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March 20, 2006

Salingaros on the Brahms Cello Sonatas

Michael Blowhard writes:

Dear Blowhards --

I was pleased to hear the other day from our friend, the mathematician and architectural theorist Nikos Salingaros. Since he has been very busy recently, I was doubly pleased that Nikos also included an enthusiastic review of a classical music CD. It's a treat to present his review. Nikos has a sophisticated musical palate, and he's tuned into an important cultural phenomenon I know almost nothing about, the independent-recording-company world. I just clicked on the "buy" button myself, and I'm looking forward to what sounds like some very yummy music. Here's Nikos' review.


By Nikos A. Salingaros

I wish to share my discovery of an extraordinary recording of these extraordinary works. Johannes Brahms created here, in these two pieces, an orchestral rainbow of sound using only a cello and a piano. The piano was Brahms's instrument, and he was a master at writing pianistic works, but the pairing of the cello adds a sensuousness to the very powerful pianism of the score. (This sonority is further developed in the better-known piano trios). For this reason, I prefer these pieces to Brahms's otherwise impeccable works for solo piano. The two cello sonatas are among his most moving creations, and indeed, of any other composer. It is a pity that they are not as well known as they deserve. Readers know that I am a champion of independent record producers, and I am delighted to have found the recording by the stunningly beautiful cellist Nancy Green. (here's her personal website.) She is joined in this rendition by the world-class (though vastly underappreciated) American pianist Frederick Moyer. Only words such as "sublime" and "majestic" can describe these performances.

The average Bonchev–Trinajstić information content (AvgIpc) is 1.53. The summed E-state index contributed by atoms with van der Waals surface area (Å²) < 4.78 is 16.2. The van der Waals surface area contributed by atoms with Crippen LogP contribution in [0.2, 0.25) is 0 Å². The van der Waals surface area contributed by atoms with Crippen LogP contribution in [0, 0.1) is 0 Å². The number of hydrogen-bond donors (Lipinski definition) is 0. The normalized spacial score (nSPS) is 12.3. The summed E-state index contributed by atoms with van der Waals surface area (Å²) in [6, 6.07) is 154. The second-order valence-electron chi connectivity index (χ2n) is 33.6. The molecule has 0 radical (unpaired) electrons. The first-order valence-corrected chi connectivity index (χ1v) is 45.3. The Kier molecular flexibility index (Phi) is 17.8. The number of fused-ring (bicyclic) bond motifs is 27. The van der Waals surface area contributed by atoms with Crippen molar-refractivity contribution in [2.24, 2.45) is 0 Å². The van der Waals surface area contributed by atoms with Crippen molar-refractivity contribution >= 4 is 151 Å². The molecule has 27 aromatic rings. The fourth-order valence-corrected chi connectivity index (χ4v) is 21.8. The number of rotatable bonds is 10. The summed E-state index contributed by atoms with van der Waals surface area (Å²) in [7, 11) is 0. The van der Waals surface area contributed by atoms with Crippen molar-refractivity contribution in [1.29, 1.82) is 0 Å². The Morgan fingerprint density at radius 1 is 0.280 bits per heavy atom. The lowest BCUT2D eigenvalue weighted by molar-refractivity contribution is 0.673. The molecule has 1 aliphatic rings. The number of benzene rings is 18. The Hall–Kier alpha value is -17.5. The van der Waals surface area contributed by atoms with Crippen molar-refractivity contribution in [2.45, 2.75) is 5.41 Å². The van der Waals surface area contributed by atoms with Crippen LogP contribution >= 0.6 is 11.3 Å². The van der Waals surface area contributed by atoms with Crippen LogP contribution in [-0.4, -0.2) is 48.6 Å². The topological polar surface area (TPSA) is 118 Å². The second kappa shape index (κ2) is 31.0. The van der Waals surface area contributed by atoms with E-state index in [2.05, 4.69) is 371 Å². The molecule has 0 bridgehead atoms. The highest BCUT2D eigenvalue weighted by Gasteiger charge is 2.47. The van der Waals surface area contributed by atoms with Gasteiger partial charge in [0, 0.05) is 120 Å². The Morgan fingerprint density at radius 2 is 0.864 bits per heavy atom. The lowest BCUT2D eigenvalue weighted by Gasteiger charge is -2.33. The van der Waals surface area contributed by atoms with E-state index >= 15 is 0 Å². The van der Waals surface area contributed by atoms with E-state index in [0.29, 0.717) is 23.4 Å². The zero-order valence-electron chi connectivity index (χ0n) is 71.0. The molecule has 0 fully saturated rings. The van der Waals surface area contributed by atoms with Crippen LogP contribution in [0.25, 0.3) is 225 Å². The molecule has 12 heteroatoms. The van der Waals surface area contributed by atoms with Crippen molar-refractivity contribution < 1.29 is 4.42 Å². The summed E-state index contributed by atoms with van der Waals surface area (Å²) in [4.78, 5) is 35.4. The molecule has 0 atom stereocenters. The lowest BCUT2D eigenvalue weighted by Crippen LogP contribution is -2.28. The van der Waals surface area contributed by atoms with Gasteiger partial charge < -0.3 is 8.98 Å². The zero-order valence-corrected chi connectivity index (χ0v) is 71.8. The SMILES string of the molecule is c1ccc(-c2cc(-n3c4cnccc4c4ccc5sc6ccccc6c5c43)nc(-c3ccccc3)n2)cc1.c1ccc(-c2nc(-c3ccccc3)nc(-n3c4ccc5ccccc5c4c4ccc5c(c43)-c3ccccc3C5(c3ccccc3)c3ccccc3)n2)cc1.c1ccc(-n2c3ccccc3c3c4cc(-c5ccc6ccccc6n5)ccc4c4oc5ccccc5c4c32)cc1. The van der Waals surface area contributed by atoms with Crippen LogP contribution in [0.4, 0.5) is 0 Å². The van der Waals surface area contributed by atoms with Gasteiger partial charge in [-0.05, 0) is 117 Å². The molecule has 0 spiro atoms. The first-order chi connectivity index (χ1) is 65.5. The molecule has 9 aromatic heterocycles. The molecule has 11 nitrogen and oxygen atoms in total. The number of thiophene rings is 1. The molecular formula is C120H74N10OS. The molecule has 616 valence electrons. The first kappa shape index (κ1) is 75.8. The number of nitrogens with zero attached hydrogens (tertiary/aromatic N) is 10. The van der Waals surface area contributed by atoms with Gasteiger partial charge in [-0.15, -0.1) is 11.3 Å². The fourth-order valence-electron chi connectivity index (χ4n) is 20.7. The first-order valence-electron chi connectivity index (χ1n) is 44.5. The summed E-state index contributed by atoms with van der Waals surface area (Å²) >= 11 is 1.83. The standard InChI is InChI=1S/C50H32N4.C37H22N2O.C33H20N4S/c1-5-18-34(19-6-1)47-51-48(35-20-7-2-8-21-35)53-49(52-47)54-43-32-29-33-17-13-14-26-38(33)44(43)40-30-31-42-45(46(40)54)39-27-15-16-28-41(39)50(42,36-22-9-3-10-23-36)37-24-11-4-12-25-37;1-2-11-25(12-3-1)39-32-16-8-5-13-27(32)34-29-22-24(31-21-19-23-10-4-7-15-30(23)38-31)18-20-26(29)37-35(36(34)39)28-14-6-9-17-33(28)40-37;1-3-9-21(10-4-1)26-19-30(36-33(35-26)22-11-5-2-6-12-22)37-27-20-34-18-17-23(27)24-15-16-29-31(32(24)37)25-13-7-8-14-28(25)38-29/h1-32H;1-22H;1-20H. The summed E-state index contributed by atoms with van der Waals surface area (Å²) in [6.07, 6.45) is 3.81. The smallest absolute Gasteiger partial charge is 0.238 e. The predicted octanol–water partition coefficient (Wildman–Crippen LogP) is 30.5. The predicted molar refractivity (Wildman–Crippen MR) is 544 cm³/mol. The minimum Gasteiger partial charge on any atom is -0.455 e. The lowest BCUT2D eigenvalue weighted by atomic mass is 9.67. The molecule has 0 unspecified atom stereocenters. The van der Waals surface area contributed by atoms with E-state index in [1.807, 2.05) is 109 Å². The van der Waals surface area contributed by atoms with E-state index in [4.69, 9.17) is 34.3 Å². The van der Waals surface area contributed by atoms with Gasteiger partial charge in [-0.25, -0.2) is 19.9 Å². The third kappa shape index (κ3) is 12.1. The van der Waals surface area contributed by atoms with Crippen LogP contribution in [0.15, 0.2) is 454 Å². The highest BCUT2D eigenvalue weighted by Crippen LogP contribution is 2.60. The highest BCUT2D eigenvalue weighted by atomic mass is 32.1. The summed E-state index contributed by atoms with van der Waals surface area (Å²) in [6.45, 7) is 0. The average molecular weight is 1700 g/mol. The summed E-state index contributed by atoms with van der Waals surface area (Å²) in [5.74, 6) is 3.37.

I strongly recommend immediate purchase of this CD, which couples the only two complete cello/piano sonatas that Brahms wrote: Opus 38 and Opus 99. One can order it online from JRI Recordings.

Why is it that these pieces come closest to the greatest music that Brahms ever created; ranking alongside the Piano, String, and Clarinet Quintets? He also wrote the beautiful Violin/Piano and the Clarinet/Piano sonatas, yet the Cello/Piano sonatas are somehow special because of their tonal balance and dark, brooding sonority. If a cello is played well, or is well-recorded, it touches the inner self more deeply than the violin.

Some questions now come to mind. (i) What about other recordings of these pieces? (ii) What about other recordings by this team? I'm happy to give my answers to both.